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UTA In The News — Monday, April 4, 2016

Monday, April 4, 2016

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Depicting academics

A Times Higher Education story about the often-negative fictional depictions of scholars noted research by Barbara Tobolowsky, a UTA associate professor in educational leadership and policy studies. She analyzed 12 series produced between 1996 and 2014 that were set, in whole or in part, in a higher education institution and found that few of the “primetime professoriate” had a happy home life. Tobolowsky’s study will appear in a forthcoming book that she has co-edited with Pauline Reynolds, an associate professor in education at the University of Redlands, titled "Media Representations of American Higher Education: The Anti-intellectual University and Other Depictions."

Moritz Speaker Series

An Ironman heart transplant recipient and renowned sports cardiologist duo will kick off The University of Texas at Arlington’s Inaugural Moritz Speaker Series from 4 to 6 p.m. on April 12 at the Maverick Activities Center’s Lone Star Auditorium, Health Canal reported.

Pillai elected Fellow of UK's Royal Society for Public Health

Vijayan Pillai, a University of Texas at Arlington professor of social work and internationally recognized expert in women’s rights and reproductive health in developing countries, has been elected a Fellow of the Royal Society for Public Health in the United Kingdom, India West reported. The Royal Society for Public Health represents 6,500 public health educators and professionals in the fields of health promotion, environmental health, and medicine and food safety trainers.

National champs

UTA’s Movin’ Mavs have long been a power in collegiate wheelchair basketball. Now the much newer Lady Movin’ Mavs have a banner of their own, the Fort Worth Star-Telegram reported. The women’s team, only a couple of years old, won its first national championship over spring break, defeating top-seeded University of Illinois 65-51 in the National Wheelchair Basketball Association intercollegiate tournament in Edinboro, Pa.

National art recognition

Fort Worth Business noted that Sedrick Huckaby, a University of Texas at Arlington assistant professor of art, is one of seven winners of the Outwin Boochever Portrait Competition 2016 hosted by The Smithsonian’s National Portrait Gallery. Huckaby earned a commendation for “Sedrick, Sed, Daddy,” a self-portrait painting. Huckaby’s painting and 42 works by the six other winning artists will be in the museum’s exhibition, “The Outwin 2016: American Portraiture Today,” which runs through Jan. 8 at the gallery in Washington, D.C.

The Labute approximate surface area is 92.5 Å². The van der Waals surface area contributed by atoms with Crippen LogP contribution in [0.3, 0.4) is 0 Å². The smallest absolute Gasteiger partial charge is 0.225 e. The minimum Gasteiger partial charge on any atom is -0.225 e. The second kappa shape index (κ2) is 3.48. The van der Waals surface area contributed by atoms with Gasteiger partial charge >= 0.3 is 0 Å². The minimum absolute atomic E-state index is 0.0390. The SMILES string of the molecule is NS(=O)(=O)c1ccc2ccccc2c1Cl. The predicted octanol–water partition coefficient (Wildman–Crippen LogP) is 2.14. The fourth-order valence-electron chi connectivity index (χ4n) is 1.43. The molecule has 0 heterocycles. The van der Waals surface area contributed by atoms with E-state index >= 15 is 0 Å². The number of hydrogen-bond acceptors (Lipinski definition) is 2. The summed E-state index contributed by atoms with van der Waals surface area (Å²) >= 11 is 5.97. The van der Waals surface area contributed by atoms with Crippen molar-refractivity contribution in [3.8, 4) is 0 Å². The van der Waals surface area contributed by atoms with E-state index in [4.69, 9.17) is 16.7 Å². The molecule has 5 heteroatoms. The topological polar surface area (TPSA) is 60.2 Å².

The sociology of surrogacy

A University of Texas at Arlington researcher has found that although the majority of today’s surrogates are compensated for their services, many of the women are reluctant to think of themselves as workers and outsiders often misunderstand their vocation, HealthCanal reported. Heather Jacobson, associate professor of sociology, offers the first book-length ethnographic examination of gestational surrogacy in the U.S. in "Labor of Love: Gestational Surrogacy and the Work of Making Babies." Jacobson will be the featured guest during the second hour of KERA 90.1 FM's Think talk show today.

Apathetic voters

The Victoria Advocate quoted Allan Saxe, a UTA associate professor of political science, in its story about apathetic voters. Saxe said the belief that a single vote won't make a difference is a common reason people don't vote, but there are many more. "Some [people] just have no culture in political participation or even following politics. Others may not vote because it is too troublesome, time consuming to vote -- even though voting is so much easier in recent years than ever."

New role

The Longview News-Journal noted that UTA alumnus Chad Harkey was promoted to vice president and is compliance manager with the Bank Secrecy Act and Anti-Money Laundering/Office of Foreign Assets Control. Harkey holds a degree in political science from UTA, and is a certified fraud examiner and a certified anti-money laundering specialist.  

Talking tuition

The Dallas Morning News Trail Blazers Blog reported that in a 68-page report submitted to state lawmakers Thursday, the University of Texas System made the case for why their Board of Regents in February approved tuition increases for all of its institutions except UT Austin. The blog noted that while certain campuses incrementally increased tuition, UT Austin and UTA froze their tuition for five years starting in 2011.

Campus carry

With concealed carry on campus just a few months away, Texas' public universities have written plans with wide variations on where and how they will allow people to carry guns, the Austin American-Statesman and several other media outlets reported. Faculty at the UT Austin campus will be allowed to ban guns from their individual offices, but not faculty at The University of Texas at Arlington.